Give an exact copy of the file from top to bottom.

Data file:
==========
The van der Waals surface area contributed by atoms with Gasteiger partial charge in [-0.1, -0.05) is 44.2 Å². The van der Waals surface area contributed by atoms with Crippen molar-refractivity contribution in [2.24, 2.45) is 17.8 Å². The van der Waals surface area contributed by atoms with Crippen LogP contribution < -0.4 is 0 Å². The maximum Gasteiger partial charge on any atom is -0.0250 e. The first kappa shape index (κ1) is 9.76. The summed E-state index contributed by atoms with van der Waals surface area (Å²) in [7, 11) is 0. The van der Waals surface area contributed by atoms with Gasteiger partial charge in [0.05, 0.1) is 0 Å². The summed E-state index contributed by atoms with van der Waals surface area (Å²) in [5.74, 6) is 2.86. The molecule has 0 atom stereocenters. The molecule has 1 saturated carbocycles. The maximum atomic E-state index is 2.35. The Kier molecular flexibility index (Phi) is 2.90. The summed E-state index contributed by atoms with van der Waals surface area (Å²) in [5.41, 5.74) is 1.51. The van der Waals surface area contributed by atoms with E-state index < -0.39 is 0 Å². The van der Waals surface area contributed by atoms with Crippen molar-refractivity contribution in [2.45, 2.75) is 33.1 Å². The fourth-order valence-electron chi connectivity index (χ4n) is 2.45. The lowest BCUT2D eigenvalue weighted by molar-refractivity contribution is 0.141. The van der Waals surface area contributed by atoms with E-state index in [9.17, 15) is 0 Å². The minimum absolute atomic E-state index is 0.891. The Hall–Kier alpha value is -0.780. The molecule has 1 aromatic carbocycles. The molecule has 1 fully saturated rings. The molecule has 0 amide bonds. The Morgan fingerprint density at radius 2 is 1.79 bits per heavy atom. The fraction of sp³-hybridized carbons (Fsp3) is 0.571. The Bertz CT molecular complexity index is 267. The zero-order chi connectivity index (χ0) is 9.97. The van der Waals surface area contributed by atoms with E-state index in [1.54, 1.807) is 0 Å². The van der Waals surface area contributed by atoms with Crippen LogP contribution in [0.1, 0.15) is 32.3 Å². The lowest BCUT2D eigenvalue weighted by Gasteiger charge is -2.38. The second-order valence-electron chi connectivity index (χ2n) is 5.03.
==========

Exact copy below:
The van der Waals surface area contributed by atoms with Gasteiger partial charge in [-0.1, -0.05) is 44.2 Å². The van der Waals surface area contributed by atoms with Crippen molar-refractivity contribution in [2.24, 2.45) is 17.8 Å². The van der Waals surface area contributed by atoms with Crippen LogP contribution < -0.4 is 0 Å². The maximum Gasteiger partial charge on any atom is -0.0250 e. The first kappa shape index (κ1) is 9.76. The summed E-state index contributed by atoms with van der Waals surface area (Å²) in [7, 11) is 0. The van der Waals surface area contributed by atoms with Gasteiger partial charge in [0.05, 0.1) is 0 Å². The summed E-state index contributed by atoms with van der Waals surface area (Å²) in [5.74, 6) is 2.86. The molecule has 0 atom stereocenters. The molecule has 1 saturated carbocycles. The maximum atomic E-state index is 2.35. The Kier molecular flexibility index (Phi) is 2.90. The summed E-state index contributed by atoms with van der Waals surface area (Å²) in [5.41, 5.74) is 1.51. The van der Waals surface area contributed by atoms with E-state index < -0.39 is 0 Å². The van der Waals surface area contributed by atoms with Crippen molar-refractivity contribution in [2.45, 2.75) is 33.1 Å². The fourth-order valence-electron chi connectivity index (χ4n) is 2.45. The lowest BCUT2D eigenvalue weighted by molar-refractivity contribution is 0.141. The van der Waals surface area contributed by atoms with E-state index in [9.17, 15) is 0 Å². The minimum absolute atomic E-state index is 0.891. The Hall–Kier alpha value is -0.780. The molecule has 1 aromatic carbocycles. The molecule has 1 fully saturated rings. The molecule has 0 amide bonds. The Morgan fingerprint density at radius 2 is 1.79 bits per heavy atom. The fraction of sp³-hybridized carbons (Fsp3) is 0.571. The Bertz CT molecular complexity index is 267. The zero-order chi connectivity index (χ0) is 9.97. The van der Waals surface area contributed by atoms with E-state index in [1.54, 1.807) is 0 Å². The van der Waals surface area contributed by atoms with Crippen LogP contribution in [0.1, 0.15) is 32.3 Å². The lowest BCUT2D eigenvalue weighted by Gasteiger charge is -2.38. The second-order valence-electron chi connectivity index (χ2n) is 5.03.